Just got a look at 2009... looks like it has some nice features that I could use... Getting a price to update/renew my subscription (ouch)... Also got a look at the renderer from Luxology. Gotta' say, not impressed. As I "saw" it, other than assigning materials to objects/faces there wasn't much else you could do. No lights, no cameras (the only available is what's already there). Only the "scenes" built in for backgrounds... Frankly it looks like a "renderer for people that don't need a renderer"...
By purCAB
Respectively, I have to disagree with mtripoli. Not that what he says isn't true -- minimal/no control of lights, camera, environment, materials, etc. -- it is his conclusion that it's a "renderer for people that don't need a renderer" where I disagree.

Recently, we had a client, who had a client, that needed to submit some renders of a couple of their products (each from three angles...6 renders in total) for a publication. Oh, and by the way, the publication needed them in less than 48 hours. On our hardware, these renders would take a minimum of 12 to 18 hours each under Maxwell so that wasn't going to be workable. The alternative of course was PhotoWorks, but I've never figured out how to get it to render in any reliable and predictable way, so I felt that (for us) it would lead to a non-usable result and would therefore be a waste of time. (There are, no doubt, those that would be very capable of getting PhotoWorks to run in a decent way, I'm just not one of those people). That left us with trying the newly distributed PhotoView-360 Luxology product.

Was it as good, flexible, robust, etc. as Maxwell? No, but what I was able to do, was to get good quality, medium resolution (2,400 x 2,400) renders, that met the clients visual requirements, and more importantly met the timeframe. At less than 120 minutes per final render and less than 30 minutes for a test render, I was able to show the client the initial direction, have them make some color, texture, and angle changes and still process the overall job.

If we had a dedicated render farm, then certainly we could have accomplished this (and more) with Maxwell, but at this time, we do not and this is the point. Currently, as everyone in this forum is aware, unless you have either the raw horsepower or the luxury of time, Maxwell's achilles heel is its rendering speed. There is no Maxwellian notion of render compromise. There really isn't a test mode (although on occasion I have tried using R0). Simply stopping the render at SL 8 or 10 or even 12 doesn't really portray the way the render will look at SL 18 or SL 20.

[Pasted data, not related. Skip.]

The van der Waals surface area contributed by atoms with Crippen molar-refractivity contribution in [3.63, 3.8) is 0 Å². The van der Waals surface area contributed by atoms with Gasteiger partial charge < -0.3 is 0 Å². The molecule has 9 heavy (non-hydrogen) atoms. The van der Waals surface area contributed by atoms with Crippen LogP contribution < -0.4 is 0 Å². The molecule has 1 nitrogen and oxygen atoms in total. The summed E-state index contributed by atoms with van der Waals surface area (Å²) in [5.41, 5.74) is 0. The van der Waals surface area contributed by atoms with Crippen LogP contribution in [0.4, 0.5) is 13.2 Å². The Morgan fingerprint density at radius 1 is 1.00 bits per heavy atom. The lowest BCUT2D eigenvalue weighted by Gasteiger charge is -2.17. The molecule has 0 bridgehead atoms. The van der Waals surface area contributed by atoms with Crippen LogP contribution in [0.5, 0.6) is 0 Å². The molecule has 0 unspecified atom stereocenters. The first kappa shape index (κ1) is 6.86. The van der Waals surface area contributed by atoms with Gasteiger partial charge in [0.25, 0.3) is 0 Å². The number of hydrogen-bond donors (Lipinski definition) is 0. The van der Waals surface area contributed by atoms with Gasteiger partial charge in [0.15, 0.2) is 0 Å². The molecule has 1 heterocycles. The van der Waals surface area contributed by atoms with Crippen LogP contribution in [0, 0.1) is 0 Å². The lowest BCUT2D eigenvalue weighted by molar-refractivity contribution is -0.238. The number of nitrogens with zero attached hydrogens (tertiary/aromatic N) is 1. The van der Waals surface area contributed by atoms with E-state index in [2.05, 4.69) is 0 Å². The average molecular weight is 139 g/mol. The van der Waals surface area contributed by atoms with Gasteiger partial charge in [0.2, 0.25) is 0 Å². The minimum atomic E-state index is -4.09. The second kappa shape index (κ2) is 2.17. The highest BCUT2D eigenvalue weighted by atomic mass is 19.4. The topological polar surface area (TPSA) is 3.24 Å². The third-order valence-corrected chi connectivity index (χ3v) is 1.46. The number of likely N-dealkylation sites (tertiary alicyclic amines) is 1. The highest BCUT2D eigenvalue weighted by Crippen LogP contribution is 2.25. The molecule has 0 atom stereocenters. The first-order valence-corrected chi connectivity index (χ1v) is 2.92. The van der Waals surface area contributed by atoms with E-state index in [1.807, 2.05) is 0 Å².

So is PhotoView-360 a Maxwell killer -- clearly not. Is it competitive with Maxwell in terms of flexibility, features, ultimate quality -- not even close. But, is it something that one can take advantage of when the conditions warrant -- I think so. At least until Maxwell improves its render speed by an order of magnitude; offers an alternative rendering solution; or until we get that 64 core render farm...none of which seem likely in the near future.


By mtripoli
Everything that Ken said is true. I may have "over-simplified" my take on Photoview. Let me re-phrase what I said.

My impression was based largely on what I saw at the seminar. For the most part the guys in attendence were asking many more questions about new features to the drawings side of things than the solid modeling side of things (I'm guessing because I'm in the heart of airplane manufacturing - Wichita, Kansas). The features that really caught my eye they seemed to care less about.

Once it got to discussing Photoview you would have thought they were showing Black Magic. The common response was "So all I have to do is choose a "studio", drag the material on an object and it makes an image"? The ability (or non-ability) to have more than one camera. control of lights etc. didn't matter to these guys. Hence my "a renderer for people that don't need a renderer". I will be the first to admit, until recently (the last 6 months or so) if I needed a quick render I would output the SW assembly as an LWO object, bring it into Lightwave and render using the Lightwave renderer. I got great results quickly that the customer could appreciate. Now that I've taken a "regular" 9-5 job I don't have to do that anymore. I work on my own projects and have the luxury of setting up a Maxwell render and walking away for a day or two (though I've only ever rendered over night truth be told).

Photoview does create very nice renderings for what it does. :D
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By w i l l
Teaming up with Luxology for me means future organic modelling (i predict). And thats good.
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